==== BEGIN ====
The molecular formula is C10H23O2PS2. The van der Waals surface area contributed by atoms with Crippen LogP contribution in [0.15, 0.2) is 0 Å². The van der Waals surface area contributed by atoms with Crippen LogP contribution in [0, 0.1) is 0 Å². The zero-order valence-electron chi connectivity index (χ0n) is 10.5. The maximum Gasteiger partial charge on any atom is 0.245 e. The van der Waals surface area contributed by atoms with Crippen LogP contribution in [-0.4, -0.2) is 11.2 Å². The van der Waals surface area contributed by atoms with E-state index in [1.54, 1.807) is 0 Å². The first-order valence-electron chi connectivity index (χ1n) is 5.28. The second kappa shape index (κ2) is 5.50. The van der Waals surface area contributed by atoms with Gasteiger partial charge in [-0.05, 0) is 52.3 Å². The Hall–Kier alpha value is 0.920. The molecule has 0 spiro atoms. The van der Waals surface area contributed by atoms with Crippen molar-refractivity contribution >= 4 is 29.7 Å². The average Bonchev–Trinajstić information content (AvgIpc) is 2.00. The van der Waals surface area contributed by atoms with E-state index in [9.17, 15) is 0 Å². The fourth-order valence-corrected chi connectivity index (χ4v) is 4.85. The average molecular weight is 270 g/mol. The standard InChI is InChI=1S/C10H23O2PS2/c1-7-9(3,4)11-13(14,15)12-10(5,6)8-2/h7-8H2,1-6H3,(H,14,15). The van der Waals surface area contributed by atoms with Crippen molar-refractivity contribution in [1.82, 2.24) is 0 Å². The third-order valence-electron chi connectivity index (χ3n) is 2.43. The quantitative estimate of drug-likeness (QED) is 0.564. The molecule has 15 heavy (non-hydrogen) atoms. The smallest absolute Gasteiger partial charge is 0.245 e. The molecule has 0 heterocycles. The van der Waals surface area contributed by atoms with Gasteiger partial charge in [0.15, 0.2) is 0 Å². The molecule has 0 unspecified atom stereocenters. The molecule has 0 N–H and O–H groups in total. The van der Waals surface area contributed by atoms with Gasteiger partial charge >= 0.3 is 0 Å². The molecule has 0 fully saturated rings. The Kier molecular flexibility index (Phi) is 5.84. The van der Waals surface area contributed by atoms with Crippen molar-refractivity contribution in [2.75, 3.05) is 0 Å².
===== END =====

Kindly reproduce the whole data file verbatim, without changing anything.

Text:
The molecular formula is C10H23O2PS2. The van der Waals surface area contributed by atoms with Crippen LogP contribution in [0.15, 0.2) is 0 Å². The van der Waals surface area contributed by atoms with Crippen LogP contribution in [0, 0.1) is 0 Å². The zero-order valence-electron chi connectivity index (χ0n) is 10.5. The maximum Gasteiger partial charge on any atom is 0.245 e. The van der Waals surface area contributed by atoms with Crippen LogP contribution in [-0.4, -0.2) is 11.2 Å². The van der Waals surface area contributed by atoms with E-state index in [1.54, 1.807) is 0 Å². The first-order valence-electron chi connectivity index (χ1n) is 5.28. The second kappa shape index (κ2) is 5.50. The van der Waals surface area contributed by atoms with Gasteiger partial charge in [-0.05, 0) is 52.3 Å². The Hall–Kier alpha value is 0.920. The molecule has 0 spiro atoms. The van der Waals surface area contributed by atoms with Crippen molar-refractivity contribution >= 4 is 29.7 Å². The average Bonchev–Trinajstić information content (AvgIpc) is 2.00. The van der Waals surface area contributed by atoms with E-state index in [9.17, 15) is 0 Å². The fourth-order valence-corrected chi connectivity index (χ4v) is 4.85. The average molecular weight is 270 g/mol. The standard InChI is InChI=1S/C10H23O2PS2/c1-7-9(3,4)11-13(14,15)12-10(5,6)8-2/h7-8H2,1-6H3,(H,14,15). The van der Waals surface area contributed by atoms with Crippen molar-refractivity contribution in [1.82, 2.24) is 0 Å². The third-order valence-electron chi connectivity index (χ3n) is 2.43. The quantitative estimate of drug-likeness (QED) is 0.564. The molecule has 15 heavy (non-hydrogen) atoms. The smallest absolute Gasteiger partial charge is 0.245 e. The molecule has 0 heterocycles. The van der Waals surface area contributed by atoms with Gasteiger partial charge in [0.15, 0.2) is 0 Å². The molecule has 0 unspecified atom stereocenters. The molecule has 0 N–H and O–H groups in total. The van der Waals surface area contributed by atoms with Gasteiger partial charge >= 0.3 is 0 Å². The molecule has 0 fully saturated rings. The Kier molecular flexibility index (Phi) is 5.84. The van der Waals surface area contributed by atoms with Crippen molar-refractivity contribution in [2.75, 3.05) is 0 Å².